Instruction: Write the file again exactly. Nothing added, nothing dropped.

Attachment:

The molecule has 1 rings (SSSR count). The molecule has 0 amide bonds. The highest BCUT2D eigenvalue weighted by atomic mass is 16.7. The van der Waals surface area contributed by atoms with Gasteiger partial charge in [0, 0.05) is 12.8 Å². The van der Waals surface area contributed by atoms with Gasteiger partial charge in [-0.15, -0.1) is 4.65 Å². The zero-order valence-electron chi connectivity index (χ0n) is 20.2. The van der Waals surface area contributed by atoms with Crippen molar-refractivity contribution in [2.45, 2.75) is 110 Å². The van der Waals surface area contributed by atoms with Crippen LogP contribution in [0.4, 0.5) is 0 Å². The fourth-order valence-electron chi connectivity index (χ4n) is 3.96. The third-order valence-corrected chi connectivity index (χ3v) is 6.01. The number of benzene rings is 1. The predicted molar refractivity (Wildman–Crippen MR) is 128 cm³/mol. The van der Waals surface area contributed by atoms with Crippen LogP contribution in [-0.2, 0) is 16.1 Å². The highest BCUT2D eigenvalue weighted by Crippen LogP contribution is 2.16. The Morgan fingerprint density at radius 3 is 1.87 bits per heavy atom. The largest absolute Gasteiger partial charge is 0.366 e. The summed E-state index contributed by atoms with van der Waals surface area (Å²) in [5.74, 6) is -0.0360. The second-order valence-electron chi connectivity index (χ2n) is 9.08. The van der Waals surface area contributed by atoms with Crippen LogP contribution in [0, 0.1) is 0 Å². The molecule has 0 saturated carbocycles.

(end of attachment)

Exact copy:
The molecule has 1 rings (SSSR count). The molecule has 0 amide bonds. The highest BCUT2D eigenvalue weighted by atomic mass is 16.7. The van der Waals surface area contributed by atoms with Gasteiger partial charge in [0, 0.05) is 12.8 Å². The van der Waals surface area contributed by atoms with Gasteiger partial charge in [-0.15, -0.1) is 4.65 Å². The zero-order valence-electron chi connectivity index (χ0n) is 20.2. The van der Waals surface area contributed by atoms with Crippen molar-refractivity contribution in [2.45, 2.75) is 110 Å². The van der Waals surface area contributed by atoms with Crippen LogP contribution in [0.4, 0.5) is 0 Å². The fourth-order valence-electron chi connectivity index (χ4n) is 3.96. The third-order valence-corrected chi connectivity index (χ3v) is 6.01. The number of benzene rings is 1. The predicted molar refractivity (Wildman–Crippen MR) is 128 cm³/mol. The van der Waals surface area contributed by atoms with Crippen LogP contribution in [-0.2, 0) is 16.1 Å². The highest BCUT2D eigenvalue weighted by Crippen LogP contribution is 2.16. The Morgan fingerprint density at radius 3 is 1.87 bits per heavy atom. The largest absolute Gasteiger partial charge is 0.366 e. The summed E-state index contributed by atoms with van der Waals surface area (Å²) in [5.74, 6) is -0.0360. The second-order valence-electron chi connectivity index (χ2n) is 9.08. The van der Waals surface area contributed by atoms with Crippen LogP contribution in [0, 0.1) is 0 Å². The molecule has 0 saturated carbocycles.